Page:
It’s a real estate investment trust, or REIT. That’s a type of company that trades on public stock exchanges like a regular stock. Gladstone owns and operates income-producing farmland.
That’s not how most “old money” families do it. They tend to own land directly. They can afford it.
But owning shares in Gladstone is a better deal in three important ways…
You don’t have any of the hassle of farming the land yourself. You can buy and sell REITs anytime you want. And they offer more diversification than a single farm.
Gladstone owns 141 farms, spanning 104,000 total acres across 13 U.S. states. Its land is valued at over $1.2 billion and is 100% leased.
It even pays a dividend yield of 2.2%.
As a Legacy Research reader, you’ll likely also have a chunk of your wealth in the tech stocks Jeff Brown recommends.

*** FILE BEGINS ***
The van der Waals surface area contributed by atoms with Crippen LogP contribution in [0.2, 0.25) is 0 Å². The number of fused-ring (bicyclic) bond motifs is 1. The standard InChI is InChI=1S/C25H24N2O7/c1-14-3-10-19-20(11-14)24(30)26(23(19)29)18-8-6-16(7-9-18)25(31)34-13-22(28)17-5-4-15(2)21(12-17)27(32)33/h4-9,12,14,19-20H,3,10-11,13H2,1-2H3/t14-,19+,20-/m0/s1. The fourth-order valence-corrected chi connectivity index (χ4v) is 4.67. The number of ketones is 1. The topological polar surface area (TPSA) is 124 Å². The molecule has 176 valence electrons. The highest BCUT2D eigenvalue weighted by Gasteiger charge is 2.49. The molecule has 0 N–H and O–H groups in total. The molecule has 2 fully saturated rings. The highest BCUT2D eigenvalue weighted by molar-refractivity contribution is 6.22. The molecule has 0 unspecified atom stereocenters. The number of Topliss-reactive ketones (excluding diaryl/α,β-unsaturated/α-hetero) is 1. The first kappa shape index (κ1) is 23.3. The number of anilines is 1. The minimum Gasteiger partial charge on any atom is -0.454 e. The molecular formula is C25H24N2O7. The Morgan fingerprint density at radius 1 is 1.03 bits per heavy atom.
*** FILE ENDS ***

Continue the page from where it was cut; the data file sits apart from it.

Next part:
You’ll also have made speculations on cryptos and pre-IPO (initial public offering) deals Teeka recommends.
And if you follow Dave or Nick Giambruno over at Casey Research, you’ll likely be speculating using warrants and blockchain stocks.
That makes sense. Earning big money with these bets is a way to really move the needle on your wealth.
But you want to play defense as well as offense… Especially now that inflation is on the rise.
So take a leaf out of wealthy families’ playbook and add gold, fine art, and land to your portfolio.
They’re time-tested ways to protect your wealth over the long term – long enough even for your kids and grandkids to enjoy it.
So I’d love to hear your thoughts on the “old money” secret I just shared with you.
Is it something you’ll be acting on? What other strategies are you using to beat inflation?
Write me and the rest of the team at [email protected].
July 29, 2021